DEA Places Kratom on Schedule I Substance List

The U.S. Drug Enforcement Administration has issued a notice of intent to add kratom to its list of Schedule I substances, according to a report published Aug. 31 in the Federal Register. The Southeast Asian plant will join heroin, LSD and ecstasy on the list.

In the report, acting DEA administrator Chuck Rosenberg said the classification is necessary to avoid compromising public safety.

The DEA cited an evaluation by the Centers for Disease Control and Prevention that found 660 poison control calls involving kratom occurred from January 2010 to December 2015. About 90 percent of calls reported ingestion of the substance.

Poison control centers also received calls from people who reported using the drug with other substances such as benzodiazepines and acetaminophen.

“The consumption of kratom individually, or in conjunction with alcohol or other drugs, is of serious concern as it can lead to severe adverse effects and death,” the report states.

The DEA proposes classifying kratom as Schedule I for up to three years. After that, the drug can be permanently banned.

The report comes about three weeks after the agency refused to remove marijuana from its list of restricted substances.

Effects of Kratom

Derived from a tree indigenous to Thailand, kratom is a mind-altering substance that has been used as an opium substitute for centuries across Southeast Asia. Many laborers and farmers have used the plant as a pain remedy.

Kratom comes in the form of powder, capsules, tablets, liquids, gum and resin.

The drug has become popular in the United States. Bars in Colorado, New York, North Carolina and other states have brewed the substance for its customers. It has been sold at smoke shops, at gas stations and over the internet.

Kratom is usually abused for its opioid-like effects, the DEA report stated. For this reason, numerous teens have taken to the drug.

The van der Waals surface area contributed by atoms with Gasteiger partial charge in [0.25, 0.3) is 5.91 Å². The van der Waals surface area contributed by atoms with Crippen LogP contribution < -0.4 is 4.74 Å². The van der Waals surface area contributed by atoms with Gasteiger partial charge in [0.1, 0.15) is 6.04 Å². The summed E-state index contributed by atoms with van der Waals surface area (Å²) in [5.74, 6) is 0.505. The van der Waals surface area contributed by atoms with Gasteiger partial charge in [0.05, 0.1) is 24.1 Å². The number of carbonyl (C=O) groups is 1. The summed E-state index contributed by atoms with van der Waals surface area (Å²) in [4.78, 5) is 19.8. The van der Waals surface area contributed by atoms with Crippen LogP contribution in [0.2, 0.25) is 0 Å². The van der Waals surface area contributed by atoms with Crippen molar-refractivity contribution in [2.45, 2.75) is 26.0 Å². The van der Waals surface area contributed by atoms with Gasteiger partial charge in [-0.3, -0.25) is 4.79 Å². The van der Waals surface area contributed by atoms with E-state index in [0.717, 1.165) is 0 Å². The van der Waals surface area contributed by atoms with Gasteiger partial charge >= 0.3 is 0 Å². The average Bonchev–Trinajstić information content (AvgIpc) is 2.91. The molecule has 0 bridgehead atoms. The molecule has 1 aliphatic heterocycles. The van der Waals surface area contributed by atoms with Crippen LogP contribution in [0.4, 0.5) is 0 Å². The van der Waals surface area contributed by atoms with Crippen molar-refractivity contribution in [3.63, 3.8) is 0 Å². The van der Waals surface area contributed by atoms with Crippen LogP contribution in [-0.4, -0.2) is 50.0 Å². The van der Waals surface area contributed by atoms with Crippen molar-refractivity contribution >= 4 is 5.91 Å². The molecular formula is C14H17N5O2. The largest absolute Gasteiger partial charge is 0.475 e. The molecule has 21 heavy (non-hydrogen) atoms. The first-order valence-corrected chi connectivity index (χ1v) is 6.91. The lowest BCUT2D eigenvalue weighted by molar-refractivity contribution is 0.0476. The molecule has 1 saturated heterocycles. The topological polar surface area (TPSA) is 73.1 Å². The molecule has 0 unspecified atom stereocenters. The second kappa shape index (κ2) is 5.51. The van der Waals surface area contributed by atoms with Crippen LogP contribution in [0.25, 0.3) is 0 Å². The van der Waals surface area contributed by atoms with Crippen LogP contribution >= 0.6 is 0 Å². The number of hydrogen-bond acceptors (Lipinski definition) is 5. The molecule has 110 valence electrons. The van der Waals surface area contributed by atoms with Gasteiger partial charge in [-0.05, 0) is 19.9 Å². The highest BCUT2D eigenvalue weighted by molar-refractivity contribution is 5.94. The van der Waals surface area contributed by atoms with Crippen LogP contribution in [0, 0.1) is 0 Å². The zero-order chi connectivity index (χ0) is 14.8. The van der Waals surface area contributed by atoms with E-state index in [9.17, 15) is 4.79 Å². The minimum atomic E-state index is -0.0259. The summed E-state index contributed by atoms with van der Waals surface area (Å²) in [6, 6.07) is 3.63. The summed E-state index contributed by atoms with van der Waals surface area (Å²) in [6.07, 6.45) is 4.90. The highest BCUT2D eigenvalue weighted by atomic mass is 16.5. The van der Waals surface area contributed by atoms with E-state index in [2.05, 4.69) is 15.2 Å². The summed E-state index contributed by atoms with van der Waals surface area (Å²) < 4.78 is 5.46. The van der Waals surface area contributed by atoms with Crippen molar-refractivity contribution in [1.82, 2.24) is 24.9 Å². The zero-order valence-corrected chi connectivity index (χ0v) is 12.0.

Its active ingredients — mitragynine and 7-hydroxymitragynine — bind to opioid receptors in the body. Low doses of the plant heighten alertness. Heavy amounts can cause sedation and produce numbing effects.

Many use kratom to stave off pain, fatigue and depression. However, the substance can also cause respiratory depression, sleeplessness and nausea.

Emergency rooms have tended to numerous kratom-related incidents in recent years. Fifteen deaths related to kratom exposure occurred from 2014 to 2016, according to the DEA report.

“This information demonstrates the severe risks associated with kratom misuse and the increasing occurrence of fatal outcomes related to kratom exposure,” the report stated.

The U.S. Food and Drug Administration banned the import of kratom in 2014. Later that year, U.S. Marshals seized more than 25,000 pounds of the substance from a facility in Van Nuys, California.

U.S. law enforcement has seized more kratom in 2016 than in any previous year, according to the DEA.

“We have identified kratom as a botanical substance that poses a risk to public health and has the potential for abuse,” said Melinda Plaisier, the FDA’s associate commissioner for regulatory affairs, in a press release.

Heroin Alternative

Kratom has been problematic for individuals in recovery. Dariya Pankova, a Brooklyn native who received addiction treatment in Delray Beach, Florida, consumed kratom in beverage form to ease her heroin withdrawals. However, her cravings for the drug only grew stronger, and she eventually relapsed.

“It’s a mind-altering substance, so people like me who are addicts and alcoholics, they think just because it’s legal, it’s fine,” Pankova told The New York Times in January. “It’s a huge epidemic down here, and it’s causing a lot of relapses.”

Medical professionals have warned people of the consequences of using kratom to reduce other drug cravings. Edward W. Boyer, a professor of emergency medicine at the University of Massachusetts Medical School, says self-medicating with kratom can be a health risk.

“It’s a fascinating drug, but we need to know a lot more about it,” he told The New York Times.

Medical Disclaimer: aims to improve the quality of life for people struggling with a substance use or mental health disorder with fact-based content about the nature of behavioral health conditions, treatment options and their related outcomes. We publish material that is researched, cited, edited and reviewed by licensed medical professionals. The information we provide is not intended to be a substitute for professional medical advice, diagnosis or treatment. It should not be used in place of the advice of your physician or other qualified healthcare provider.

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